The goal of our development was to design a robust communication system for automotive applications and to radically reduce component costs to less than 1 Euro. For applications in the automotive industry, the cost of the components is of high importance and can be kept very low by almost complete system implementation in a low-cost microcontroller. Direct sequence spread spectrum (DSSS) is a promising technology for interference-resistant PLC data transmission, and because of its low computational power requirements, it can be easily implemented in a low-performance microcontroller. For evaluation of our cost optimized DSSS PLC system (Figure 2c), it was compared to two commercial PLC modules #1 and #2 (Figure 2a,b) which are dedicated for automotive use. The modules were analyzed regarding their sensitivity to single-tone interferers and additive white Gaussian noise (AWGN) on the transmission channel, as well as compared with theoretical results. Classical PLC modules which are used for low-voltage household networks (e.g., Homeplug-Standard IEEE-1901) were not used within this study because they are not qualified for automotive applications.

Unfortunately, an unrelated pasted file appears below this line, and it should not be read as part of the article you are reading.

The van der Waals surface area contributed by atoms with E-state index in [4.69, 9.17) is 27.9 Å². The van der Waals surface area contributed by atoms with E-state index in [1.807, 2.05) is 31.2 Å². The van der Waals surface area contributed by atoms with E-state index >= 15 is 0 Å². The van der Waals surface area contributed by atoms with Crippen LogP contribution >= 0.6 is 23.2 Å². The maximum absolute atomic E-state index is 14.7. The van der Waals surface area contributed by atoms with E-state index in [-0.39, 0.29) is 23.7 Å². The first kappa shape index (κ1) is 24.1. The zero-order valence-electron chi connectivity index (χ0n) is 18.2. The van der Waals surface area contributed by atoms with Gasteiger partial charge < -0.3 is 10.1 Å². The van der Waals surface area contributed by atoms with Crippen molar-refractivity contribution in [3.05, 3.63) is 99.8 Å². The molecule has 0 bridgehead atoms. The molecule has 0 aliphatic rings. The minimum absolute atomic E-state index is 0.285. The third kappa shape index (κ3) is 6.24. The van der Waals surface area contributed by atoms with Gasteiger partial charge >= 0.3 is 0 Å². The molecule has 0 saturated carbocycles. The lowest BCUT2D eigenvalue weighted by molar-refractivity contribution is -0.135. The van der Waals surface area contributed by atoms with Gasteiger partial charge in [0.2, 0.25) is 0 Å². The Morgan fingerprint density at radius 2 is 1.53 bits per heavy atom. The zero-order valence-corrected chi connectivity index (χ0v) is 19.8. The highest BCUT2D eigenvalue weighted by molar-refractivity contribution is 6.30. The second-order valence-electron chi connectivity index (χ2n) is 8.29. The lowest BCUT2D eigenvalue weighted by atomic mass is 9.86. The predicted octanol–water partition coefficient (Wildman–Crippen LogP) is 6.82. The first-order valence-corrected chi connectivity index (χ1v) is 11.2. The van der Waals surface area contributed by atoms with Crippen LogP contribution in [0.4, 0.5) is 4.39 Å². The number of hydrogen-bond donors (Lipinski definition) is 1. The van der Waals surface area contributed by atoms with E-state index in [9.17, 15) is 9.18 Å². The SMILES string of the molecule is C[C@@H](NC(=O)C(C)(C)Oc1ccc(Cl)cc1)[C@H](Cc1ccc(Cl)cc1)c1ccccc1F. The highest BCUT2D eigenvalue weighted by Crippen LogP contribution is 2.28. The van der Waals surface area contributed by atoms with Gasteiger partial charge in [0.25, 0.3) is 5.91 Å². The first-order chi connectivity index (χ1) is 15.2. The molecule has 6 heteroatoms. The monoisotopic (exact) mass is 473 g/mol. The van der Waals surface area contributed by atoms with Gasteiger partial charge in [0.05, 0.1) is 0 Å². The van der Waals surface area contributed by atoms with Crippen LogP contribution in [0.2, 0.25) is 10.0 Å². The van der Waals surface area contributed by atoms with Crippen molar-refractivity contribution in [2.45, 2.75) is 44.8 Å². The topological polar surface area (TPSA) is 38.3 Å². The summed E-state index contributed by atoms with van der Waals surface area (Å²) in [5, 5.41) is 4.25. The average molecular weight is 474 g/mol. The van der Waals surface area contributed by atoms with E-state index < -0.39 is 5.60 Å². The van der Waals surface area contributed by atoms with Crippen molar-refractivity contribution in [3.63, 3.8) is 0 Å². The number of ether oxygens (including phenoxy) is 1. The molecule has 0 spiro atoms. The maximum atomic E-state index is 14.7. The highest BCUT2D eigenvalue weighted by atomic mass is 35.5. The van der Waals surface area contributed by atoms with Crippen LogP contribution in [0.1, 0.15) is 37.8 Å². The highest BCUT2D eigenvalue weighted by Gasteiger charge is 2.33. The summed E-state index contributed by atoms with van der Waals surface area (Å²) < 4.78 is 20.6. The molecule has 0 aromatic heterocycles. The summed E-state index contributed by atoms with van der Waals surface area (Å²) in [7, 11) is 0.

DSSS is a well-known and established data transmission method for robust transmission over distorted channels and is often used because of its easy implementation [17,18,19,20,21,22,23,24]. In spread spectrum technology, the signal to be transmitted is spread over a wide frequency range, with spreading being achieved by modulating the carrier frequency with a pseudostatistical spreading code. During spreading, the bits of the user data are spread with the spreading sequence.
This spreading results in a high-bit-rate code sequence, which is called a chip sequence to distinguish it from the bit sequence. The “chips” represent the smallest spread information units. The chip rate depends on the spreading factor which corresponds to the quotient of the chip rate to the bit rate. The wider the spread, the less susceptible the transmission is to interference from other signals. At the same time, spreading provides a certain degree of protection against unauthorized eavesdropping.